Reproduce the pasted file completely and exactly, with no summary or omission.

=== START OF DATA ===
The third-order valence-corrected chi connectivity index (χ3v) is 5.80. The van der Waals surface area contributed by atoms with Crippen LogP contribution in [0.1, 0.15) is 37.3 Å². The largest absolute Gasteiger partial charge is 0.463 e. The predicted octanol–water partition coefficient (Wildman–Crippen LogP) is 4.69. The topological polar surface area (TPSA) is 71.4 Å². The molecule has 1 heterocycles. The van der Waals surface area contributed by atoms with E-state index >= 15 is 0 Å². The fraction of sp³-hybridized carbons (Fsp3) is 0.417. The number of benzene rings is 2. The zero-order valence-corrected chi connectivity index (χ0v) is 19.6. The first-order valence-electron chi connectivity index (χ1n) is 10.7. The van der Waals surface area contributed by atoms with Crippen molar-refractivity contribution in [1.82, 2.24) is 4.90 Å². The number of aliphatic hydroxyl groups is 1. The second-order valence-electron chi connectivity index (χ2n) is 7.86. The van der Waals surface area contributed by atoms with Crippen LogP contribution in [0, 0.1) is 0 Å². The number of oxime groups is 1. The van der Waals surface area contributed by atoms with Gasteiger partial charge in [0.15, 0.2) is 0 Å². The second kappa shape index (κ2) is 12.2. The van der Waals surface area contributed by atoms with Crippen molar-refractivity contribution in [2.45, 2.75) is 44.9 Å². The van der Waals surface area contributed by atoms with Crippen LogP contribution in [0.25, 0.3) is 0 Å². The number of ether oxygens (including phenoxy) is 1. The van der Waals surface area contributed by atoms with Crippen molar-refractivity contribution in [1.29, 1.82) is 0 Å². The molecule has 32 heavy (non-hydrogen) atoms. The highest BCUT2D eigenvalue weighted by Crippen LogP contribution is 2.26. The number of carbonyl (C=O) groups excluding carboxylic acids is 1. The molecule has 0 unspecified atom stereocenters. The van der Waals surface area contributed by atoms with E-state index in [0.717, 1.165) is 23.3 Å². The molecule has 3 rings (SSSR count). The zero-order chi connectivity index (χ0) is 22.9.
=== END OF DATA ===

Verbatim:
The third-order valence-corrected chi connectivity index (χ3v) is 5.80. The van der Waals surface area contributed by atoms with Crippen LogP contribution in [0.1, 0.15) is 37.3 Å². The largest absolute Gasteiger partial charge is 0.463 e. The predicted octanol–water partition coefficient (Wildman–Crippen LogP) is 4.69. The topological polar surface area (TPSA) is 71.4 Å². The molecule has 1 heterocycles. The van der Waals surface area contributed by atoms with E-state index >= 15 is 0 Å². The fraction of sp³-hybridized carbons (Fsp3) is 0.417. The number of benzene rings is 2. The zero-order valence-corrected chi connectivity index (χ0v) is 19.6. The first-order valence-electron chi connectivity index (χ1n) is 10.7. The van der Waals surface area contributed by atoms with Crippen molar-refractivity contribution in [1.82, 2.24) is 4.90 Å². The number of aliphatic hydroxyl groups is 1. The second-order valence-electron chi connectivity index (χ2n) is 7.86. The van der Waals surface area contributed by atoms with Crippen LogP contribution in [0, 0.1) is 0 Å². The number of oxime groups is 1. The van der Waals surface area contributed by atoms with Gasteiger partial charge in [0.15, 0.2) is 0 Å². The second kappa shape index (κ2) is 12.2. The van der Waals surface area contributed by atoms with Crippen molar-refractivity contribution in [2.45, 2.75) is 44.9 Å². The van der Waals surface area contributed by atoms with Crippen LogP contribution in [0.25, 0.3) is 0 Å². The number of ether oxygens (including phenoxy) is 1. The van der Waals surface area contributed by atoms with Crippen molar-refractivity contribution in [1.29, 1.82) is 0 Å². The molecule has 32 heavy (non-hydrogen) atoms. The highest BCUT2D eigenvalue weighted by Crippen LogP contribution is 2.26. The number of carbonyl (C=O) groups excluding carboxylic acids is 1. The molecule has 0 unspecified atom stereocenters. The van der Waals surface area contributed by atoms with E-state index in [0.717, 1.165) is 23.3 Å². The molecule has 3 rings (SSSR count). The zero-order chi connectivity index (χ0) is 22.9.